When Cam was growing up much of the doctors aspirations were "to get this boy with cerebral palsy ‘living’ achieving a sense of ’normality." As Cam’s experience, “normal” is boring, difference is what people notice and when you mix the familiar with the unfamiliar that is where you create awesomeness!!!
Cam's keynote is sure to take us all on a journey of laughter and tears, but more significantly it’s sure to create an experience that celebrates the power of humanity, connection and dreams. That we all have a lot more in common than what makes us different so let’s aim to thrive.
Check out more awesomeness about Cam at
Samah Shda
 I arrived in Sydney Australia in 2019, after years of displacement and uncertainty. The aftermath of the 2003 war, sectarian violence and extremist radical groups pushed our family and many other families from religious minority to flee Iraq and seek safety elsewhere.
I grew up in an Assyrian family in Baghdad. In 2003, the collapse of Saddam’s dictatorship and the US military intervention changed the way we lived and functioned. Our schools, hospitals, shops and any form of normalcy became a target for violent extremist militias. We were introduced to new vocabulary like “military checkpoints”, “curfews” and “electricity generators”. Our lives revolved around essentials, but even then, we were not safe from being caught in the crossfire.
In 2010, I was awarded the Iraqi Student Project Scholarship to continue my higher education safely in the United States. Upon gaining my bachelor’s degree in Political Science from Grinnell College, I returned to northern Iraq and participated in the refugee aid efforts during the 2014 refugee crisis caused by the Islamic State invasion. I worked with international non-governmental organisations and led fundraising initiatives to assist refugees and internally displaced families in camps around my region.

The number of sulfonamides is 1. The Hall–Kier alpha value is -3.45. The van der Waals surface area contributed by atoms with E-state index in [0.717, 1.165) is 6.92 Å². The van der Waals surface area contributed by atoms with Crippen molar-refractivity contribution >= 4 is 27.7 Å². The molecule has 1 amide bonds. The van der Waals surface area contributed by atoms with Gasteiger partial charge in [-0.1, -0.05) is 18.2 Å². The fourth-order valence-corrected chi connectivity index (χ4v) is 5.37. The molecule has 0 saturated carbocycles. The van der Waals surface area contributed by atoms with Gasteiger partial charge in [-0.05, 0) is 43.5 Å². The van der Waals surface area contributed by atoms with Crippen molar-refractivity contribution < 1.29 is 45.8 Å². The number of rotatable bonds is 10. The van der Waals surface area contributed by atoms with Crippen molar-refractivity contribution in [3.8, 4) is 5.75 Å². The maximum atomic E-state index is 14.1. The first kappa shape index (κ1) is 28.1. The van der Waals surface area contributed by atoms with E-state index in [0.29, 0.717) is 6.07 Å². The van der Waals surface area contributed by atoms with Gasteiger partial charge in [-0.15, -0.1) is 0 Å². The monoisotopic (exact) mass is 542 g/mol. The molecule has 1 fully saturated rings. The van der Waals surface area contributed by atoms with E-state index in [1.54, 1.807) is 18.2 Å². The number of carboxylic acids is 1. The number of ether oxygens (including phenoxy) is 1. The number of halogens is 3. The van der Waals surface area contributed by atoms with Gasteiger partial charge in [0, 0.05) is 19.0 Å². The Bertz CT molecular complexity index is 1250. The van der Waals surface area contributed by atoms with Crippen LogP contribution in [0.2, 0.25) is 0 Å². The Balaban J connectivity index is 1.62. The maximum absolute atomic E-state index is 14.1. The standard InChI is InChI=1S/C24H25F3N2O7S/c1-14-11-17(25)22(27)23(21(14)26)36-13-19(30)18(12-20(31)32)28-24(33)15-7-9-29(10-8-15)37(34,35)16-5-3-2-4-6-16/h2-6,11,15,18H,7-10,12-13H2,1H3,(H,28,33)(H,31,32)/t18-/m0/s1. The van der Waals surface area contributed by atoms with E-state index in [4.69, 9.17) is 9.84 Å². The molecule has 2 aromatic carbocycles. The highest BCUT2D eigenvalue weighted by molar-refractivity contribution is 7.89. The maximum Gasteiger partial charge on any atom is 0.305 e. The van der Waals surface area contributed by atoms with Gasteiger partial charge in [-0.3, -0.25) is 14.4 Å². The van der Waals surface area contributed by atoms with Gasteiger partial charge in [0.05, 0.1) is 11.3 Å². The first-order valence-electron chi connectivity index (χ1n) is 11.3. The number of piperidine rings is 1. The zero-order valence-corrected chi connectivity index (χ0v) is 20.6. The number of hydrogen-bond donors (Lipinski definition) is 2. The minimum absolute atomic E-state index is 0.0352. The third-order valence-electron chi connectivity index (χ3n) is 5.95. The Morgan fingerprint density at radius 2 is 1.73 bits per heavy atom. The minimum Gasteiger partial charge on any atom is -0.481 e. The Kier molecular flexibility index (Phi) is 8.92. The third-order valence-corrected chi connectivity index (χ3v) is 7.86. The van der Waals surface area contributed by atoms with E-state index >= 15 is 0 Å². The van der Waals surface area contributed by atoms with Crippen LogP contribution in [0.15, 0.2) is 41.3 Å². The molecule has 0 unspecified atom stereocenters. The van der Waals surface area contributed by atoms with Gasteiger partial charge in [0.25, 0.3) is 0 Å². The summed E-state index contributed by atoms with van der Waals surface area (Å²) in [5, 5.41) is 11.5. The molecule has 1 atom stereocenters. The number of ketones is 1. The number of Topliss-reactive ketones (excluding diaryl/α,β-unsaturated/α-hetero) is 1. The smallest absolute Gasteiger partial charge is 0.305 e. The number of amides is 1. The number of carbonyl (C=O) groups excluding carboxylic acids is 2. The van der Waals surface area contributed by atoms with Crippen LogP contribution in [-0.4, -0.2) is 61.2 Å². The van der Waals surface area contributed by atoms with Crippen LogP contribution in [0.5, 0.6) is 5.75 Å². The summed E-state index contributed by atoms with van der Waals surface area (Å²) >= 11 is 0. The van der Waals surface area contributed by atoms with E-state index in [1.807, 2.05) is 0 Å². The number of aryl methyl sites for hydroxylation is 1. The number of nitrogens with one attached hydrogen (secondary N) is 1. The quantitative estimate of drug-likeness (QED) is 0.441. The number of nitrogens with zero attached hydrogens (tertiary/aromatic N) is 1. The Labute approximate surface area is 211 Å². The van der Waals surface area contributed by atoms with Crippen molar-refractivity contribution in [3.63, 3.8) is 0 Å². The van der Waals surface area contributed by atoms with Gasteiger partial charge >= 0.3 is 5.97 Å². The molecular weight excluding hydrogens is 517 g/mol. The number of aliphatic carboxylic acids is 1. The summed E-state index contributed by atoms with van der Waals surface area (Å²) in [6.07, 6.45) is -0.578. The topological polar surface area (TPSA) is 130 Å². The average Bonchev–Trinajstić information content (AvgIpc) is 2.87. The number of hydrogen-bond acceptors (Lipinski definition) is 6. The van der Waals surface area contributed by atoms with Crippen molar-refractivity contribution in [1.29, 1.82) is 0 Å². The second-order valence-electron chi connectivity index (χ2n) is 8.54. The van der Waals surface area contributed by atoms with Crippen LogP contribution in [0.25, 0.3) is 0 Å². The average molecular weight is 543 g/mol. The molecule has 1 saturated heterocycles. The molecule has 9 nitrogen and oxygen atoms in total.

When the threat of the extremist groups reached our ancestral village in the north, my family and I had to no choice but to seek asylum in Turkey. For the first time in my life, I saw myself as a refugee and knew that this would always be part of my identity.
I continued to search for opportunities to continue my work with Syrian and Iraqi refugees. I worked with local and international organizations that largely focused on refugee reintegration and access to Education. I coordinated the Iraqi and Syrian Student Project, a program that aimed at helping Syrian students to acquire their higher education in the United States and Canada.
In 2019, after three years of waiting in Turkey, we were finally given a refugee humanitarian visa to resettle in Australia. We were beyond happy, and more than ready to plan our futures in a place where we feel safe and dignified.
We really didn’t know what to expect when we arrived in Sydney airport, but we were welcomed by so many community members who made us feel truly blessed. A few months in, we were ready to My lived experienced as a refugee and my perspective on the refugee crisis through my international work were my guiding stones into volunteer work and advocacy in refugee policy.
Since my arrival to Australia, I have been actively involved with refugee resettlement organizations and refugee-led national advocacy networks representing the Iraqi community. I am a public speaker for the Refugee Council of Australia community engagement program and an Amnesty international activist organizing refugee rights campaign events in NSW. I am currently leading a research project focused on refugee access to higher education in Australia in collaboration with multiple refugee advocacy and resettlement organizations. I believe in using my own experience and story to raise awareness on the global refugee crisiswork, study and contribute to this beautiful country that we now call home.